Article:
Did you know that if you are under 25 years of age and a full-time student in high school or college with good grades, you may qualify for a discount on your car insurance with Farmers? The Farmers Insurance web site has an Insurance Discounts page to look up discounts by state.
As most students are getting ready for the Fall semester, good grades are everyone’s goal but knowing that it could help with your insurance rate is motivation as well.
Here’s wishing all the students a safe and fun school year!
After embarking on a journey across the Central Plains and Southwest regions, the Insurance Institute for Business & Home Safety’s (IBHS) hail field study team is close to finishing its research for the year. The IBHS team is studying hailstorms in the Central Plains region to better understand the characteristics of damaging hail, which depends on size, shape, density and hardness of hailstones. The data collected during the study also contributes to IBHS and Penn State University’s collaborative research on hail detection, forecasting, and modeling capabilities.
This type of research is crucial, especially as severe storms continue to sweep across the country.
Some interesting facts from the hail study are below:
1,636 – Number of hailstones measured in 2014
921 – Number of hailstones collected in 2012-2013 combined
2,557 – Total number of hailstones cataloged by IBHS
2.66 in. – Largest hailstone measured in 2014
0.14 in. – Smallest hailstone measured in 2014
0.84 in. – Average size hailstone measured in 2014
You can visit the IBHS Hail Field Study website for more information and you may also read my past post on how to prevent hail damage.
Hi Paul, If I cash the insurance check that was given me, without the work beginning, will that make any difference with work done?
I need to make a lot of assumptions here so I will give it my best shot. Feel free to write back with more information. I am going to assume you are talking about direct repairs to your home. Sometimes contractors want to have half up front so if you cash the check without the work beginning, and spend it, you may not have the funds to get the work done. As long as you do not spend the money, and you just deposit the funds there should be no issues. In essence it is your money (and perhaps your lender) so it is yours to do with as you wish. My advice is cautionary. Put it in a special account so that it is there when you do the repairs.
Paul, If a car was parked in a parking lot and was hit by a hit and run driver. Would my insurance be covered under UIMPD for hit and run?
Great question and one I hear frequently. For UMPD (Uninsured Motorist Property Damage) coverage to apply the other driver/vehicle must be identified. In the case of hit and run, I assume the driver cannot be identified. Therefore collision would apply.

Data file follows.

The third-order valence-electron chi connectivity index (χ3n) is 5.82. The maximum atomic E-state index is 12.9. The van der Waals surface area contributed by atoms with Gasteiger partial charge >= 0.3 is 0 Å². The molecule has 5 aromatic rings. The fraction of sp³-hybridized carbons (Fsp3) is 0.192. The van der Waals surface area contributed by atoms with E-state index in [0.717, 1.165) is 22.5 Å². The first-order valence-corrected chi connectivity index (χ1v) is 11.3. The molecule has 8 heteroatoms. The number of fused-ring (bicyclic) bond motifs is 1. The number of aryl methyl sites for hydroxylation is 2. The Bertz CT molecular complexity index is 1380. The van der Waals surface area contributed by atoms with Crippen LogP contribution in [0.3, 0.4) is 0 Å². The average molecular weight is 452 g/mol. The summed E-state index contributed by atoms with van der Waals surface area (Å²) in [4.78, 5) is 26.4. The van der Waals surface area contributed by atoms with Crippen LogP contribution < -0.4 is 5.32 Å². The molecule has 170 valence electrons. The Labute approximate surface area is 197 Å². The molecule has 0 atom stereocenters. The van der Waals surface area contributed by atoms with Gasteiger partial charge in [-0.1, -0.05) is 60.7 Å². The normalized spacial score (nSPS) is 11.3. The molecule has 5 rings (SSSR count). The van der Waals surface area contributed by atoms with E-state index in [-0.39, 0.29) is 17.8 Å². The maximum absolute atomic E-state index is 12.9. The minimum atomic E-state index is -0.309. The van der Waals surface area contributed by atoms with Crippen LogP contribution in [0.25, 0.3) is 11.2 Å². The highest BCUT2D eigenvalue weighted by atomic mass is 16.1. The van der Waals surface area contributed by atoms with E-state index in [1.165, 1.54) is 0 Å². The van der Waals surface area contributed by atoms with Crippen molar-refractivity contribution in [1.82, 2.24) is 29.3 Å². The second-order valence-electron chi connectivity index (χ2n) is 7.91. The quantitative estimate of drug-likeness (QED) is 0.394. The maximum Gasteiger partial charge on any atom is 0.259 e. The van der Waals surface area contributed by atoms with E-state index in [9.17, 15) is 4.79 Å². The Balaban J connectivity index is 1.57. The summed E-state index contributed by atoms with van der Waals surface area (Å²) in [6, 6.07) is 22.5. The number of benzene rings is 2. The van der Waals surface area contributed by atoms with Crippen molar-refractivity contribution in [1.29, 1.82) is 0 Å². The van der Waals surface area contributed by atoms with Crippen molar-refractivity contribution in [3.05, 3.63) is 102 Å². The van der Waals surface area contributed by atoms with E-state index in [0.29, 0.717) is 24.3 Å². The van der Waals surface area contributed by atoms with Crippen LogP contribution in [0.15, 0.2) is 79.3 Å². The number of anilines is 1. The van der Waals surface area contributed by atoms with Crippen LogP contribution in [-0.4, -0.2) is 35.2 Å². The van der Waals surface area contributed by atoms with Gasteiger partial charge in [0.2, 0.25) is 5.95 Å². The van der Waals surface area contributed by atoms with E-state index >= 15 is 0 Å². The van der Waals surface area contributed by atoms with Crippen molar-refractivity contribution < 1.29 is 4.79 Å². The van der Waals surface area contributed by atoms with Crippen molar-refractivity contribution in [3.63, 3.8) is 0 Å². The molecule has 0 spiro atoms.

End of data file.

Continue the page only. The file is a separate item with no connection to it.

The National Hurricane Center announced this morning that Tropical Storm Arthur has become the Atlantic season’s first hurricane and areas of North Carolina have already been ordered to evacuate.
In addition to the captioned Farmers Insurance video above, The Institute for Business and Home Safety also provides the following checklist to help property owners prepare for the high winds, rain and flooding that usually accompany tropical weather systems. Stay safe and please follow any evacuation orders given by local authorities.
- Secure any parts of a fence that appear weakened or loose.
- Trim trees and shrubbery away from structures and remove any weakened sections of trees that might easily break off and fall onto structures.
- Move lawn furniture, toys, potted plants, garden tools and other yard objects inside; anchor heavier yard objects deep into the ground.
Windows and Doors
- If you have shutters, closely monitor local weather conditions and make sure you have enough time to deploy them before the storm is expected to hit your area.
- Check doors, windows, and walls for openings where water can get in; use silicone caulk to seal any cracks, gaps, or holes – especially around openings where cables and pipes enter the house.
Water Damage Reduction
- Place all appliances that are on the ground floor, including stoves, washers and dryers on masonry blocks or concrete.
- Move furniture and electronic devices off the floor, particularly in basements and first floor levels.
- Roll up area rugs, and get them off the floor to reduce the chances they will become wet and grow mold or mildew. This is particularly important if the property will be left unattended for an extended period of time and if long-term power outages are a possibility.
- Put fresh batteries in sump pumps.
- Shut off electrical service at the main breaker if the electrical system and outlets could possibly be under water.
Hi Paul, what is the time limit for filing a claim for hail damage?
Thanks for the question. It is usually one year from the storm. However each state may have different reporting requirements depending on the storm. Always check with your agent, but you can file your claim and let the insurance company know of your damage. They will meet with you to review.